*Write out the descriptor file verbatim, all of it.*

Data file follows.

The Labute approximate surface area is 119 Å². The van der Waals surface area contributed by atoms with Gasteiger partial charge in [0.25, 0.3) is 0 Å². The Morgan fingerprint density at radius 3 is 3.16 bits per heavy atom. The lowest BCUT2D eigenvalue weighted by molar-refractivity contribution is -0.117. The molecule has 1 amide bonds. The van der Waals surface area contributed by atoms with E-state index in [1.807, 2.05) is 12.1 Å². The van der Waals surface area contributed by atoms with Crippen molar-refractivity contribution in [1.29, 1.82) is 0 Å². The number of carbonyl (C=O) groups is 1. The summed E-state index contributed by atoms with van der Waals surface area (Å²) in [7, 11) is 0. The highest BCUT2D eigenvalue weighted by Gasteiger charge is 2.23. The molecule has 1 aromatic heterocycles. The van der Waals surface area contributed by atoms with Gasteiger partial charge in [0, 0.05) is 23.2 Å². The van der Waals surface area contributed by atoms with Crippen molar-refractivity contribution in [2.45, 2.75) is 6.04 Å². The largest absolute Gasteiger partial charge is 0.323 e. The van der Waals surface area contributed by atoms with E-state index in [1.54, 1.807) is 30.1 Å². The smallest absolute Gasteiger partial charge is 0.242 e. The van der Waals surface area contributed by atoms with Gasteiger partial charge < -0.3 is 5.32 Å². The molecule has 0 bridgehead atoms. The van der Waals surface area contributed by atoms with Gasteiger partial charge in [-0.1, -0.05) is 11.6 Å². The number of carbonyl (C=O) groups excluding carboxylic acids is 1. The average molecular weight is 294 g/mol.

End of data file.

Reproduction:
The Labute approximate surface area is 119 Å². The van der Waals surface area contributed by atoms with Gasteiger partial charge in [0.25, 0.3) is 0 Å². The Morgan fingerprint density at radius 3 is 3.16 bits per heavy atom. The lowest BCUT2D eigenvalue weighted by molar-refractivity contribution is -0.117. The molecule has 1 amide bonds. The van der Waals surface area contributed by atoms with E-state index in [1.807, 2.05) is 12.1 Å². The van der Waals surface area contributed by atoms with Crippen molar-refractivity contribution in [1.29, 1.82) is 0 Å². The number of carbonyl (C=O) groups is 1. The summed E-state index contributed by atoms with van der Waals surface area (Å²) in [7, 11) is 0. The highest BCUT2D eigenvalue weighted by Gasteiger charge is 2.23. The molecule has 1 aromatic heterocycles. The van der Waals surface area contributed by atoms with Gasteiger partial charge in [0, 0.05) is 23.2 Å². The van der Waals surface area contributed by atoms with Crippen molar-refractivity contribution in [2.45, 2.75) is 6.04 Å². The largest absolute Gasteiger partial charge is 0.323 e. The van der Waals surface area contributed by atoms with E-state index in [1.54, 1.807) is 30.1 Å². The smallest absolute Gasteiger partial charge is 0.242 e. The van der Waals surface area contributed by atoms with Gasteiger partial charge < -0.3 is 5.32 Å². The molecule has 0 bridgehead atoms. The van der Waals surface area contributed by atoms with Gasteiger partial charge in [-0.1, -0.05) is 11.6 Å². The number of carbonyl (C=O) groups excluding carboxylic acids is 1. The average molecular weight is 294 g/mol.